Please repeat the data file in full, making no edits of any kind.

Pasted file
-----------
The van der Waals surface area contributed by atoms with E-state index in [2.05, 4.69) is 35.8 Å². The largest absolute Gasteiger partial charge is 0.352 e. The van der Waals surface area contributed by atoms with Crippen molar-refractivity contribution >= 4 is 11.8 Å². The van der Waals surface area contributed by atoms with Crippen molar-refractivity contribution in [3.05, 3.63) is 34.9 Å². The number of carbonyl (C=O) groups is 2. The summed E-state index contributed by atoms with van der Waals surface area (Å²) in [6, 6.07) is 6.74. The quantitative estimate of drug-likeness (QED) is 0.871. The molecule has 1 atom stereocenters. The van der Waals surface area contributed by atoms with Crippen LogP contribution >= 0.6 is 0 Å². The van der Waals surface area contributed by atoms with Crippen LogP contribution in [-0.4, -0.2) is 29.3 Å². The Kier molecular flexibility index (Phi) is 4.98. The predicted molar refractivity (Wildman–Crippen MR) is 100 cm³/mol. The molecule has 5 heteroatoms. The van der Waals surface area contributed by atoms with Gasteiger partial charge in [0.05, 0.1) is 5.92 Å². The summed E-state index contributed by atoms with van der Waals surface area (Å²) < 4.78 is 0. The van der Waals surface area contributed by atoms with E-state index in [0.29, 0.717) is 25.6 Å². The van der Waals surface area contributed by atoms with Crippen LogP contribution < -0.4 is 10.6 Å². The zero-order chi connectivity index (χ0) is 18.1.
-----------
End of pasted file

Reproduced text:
The van der Waals surface area contributed by atoms with E-state index in [2.05, 4.69) is 35.8 Å². The largest absolute Gasteiger partial charge is 0.352 e. The van der Waals surface area contributed by atoms with Crippen molar-refractivity contribution >= 4 is 11.8 Å². The van der Waals surface area contributed by atoms with Crippen molar-refractivity contribution in [3.05, 3.63) is 34.9 Å². The number of carbonyl (C=O) groups is 2. The summed E-state index contributed by atoms with van der Waals surface area (Å²) in [6, 6.07) is 6.74. The quantitative estimate of drug-likeness (QED) is 0.871. The molecule has 1 atom stereocenters. The van der Waals surface area contributed by atoms with Crippen LogP contribution >= 0.6 is 0 Å². The van der Waals surface area contributed by atoms with Crippen LogP contribution in [-0.4, -0.2) is 29.3 Å². The Kier molecular flexibility index (Phi) is 4.98. The predicted molar refractivity (Wildman–Crippen MR) is 100 cm³/mol. The molecule has 5 heteroatoms. The van der Waals surface area contributed by atoms with Gasteiger partial charge in [0.05, 0.1) is 5.92 Å². The summed E-state index contributed by atoms with van der Waals surface area (Å²) < 4.78 is 0. The van der Waals surface area contributed by atoms with E-state index in [0.29, 0.717) is 25.6 Å². The van der Waals surface area contributed by atoms with Crippen LogP contribution < -0.4 is 10.6 Å². The zero-order chi connectivity index (χ0) is 18.1.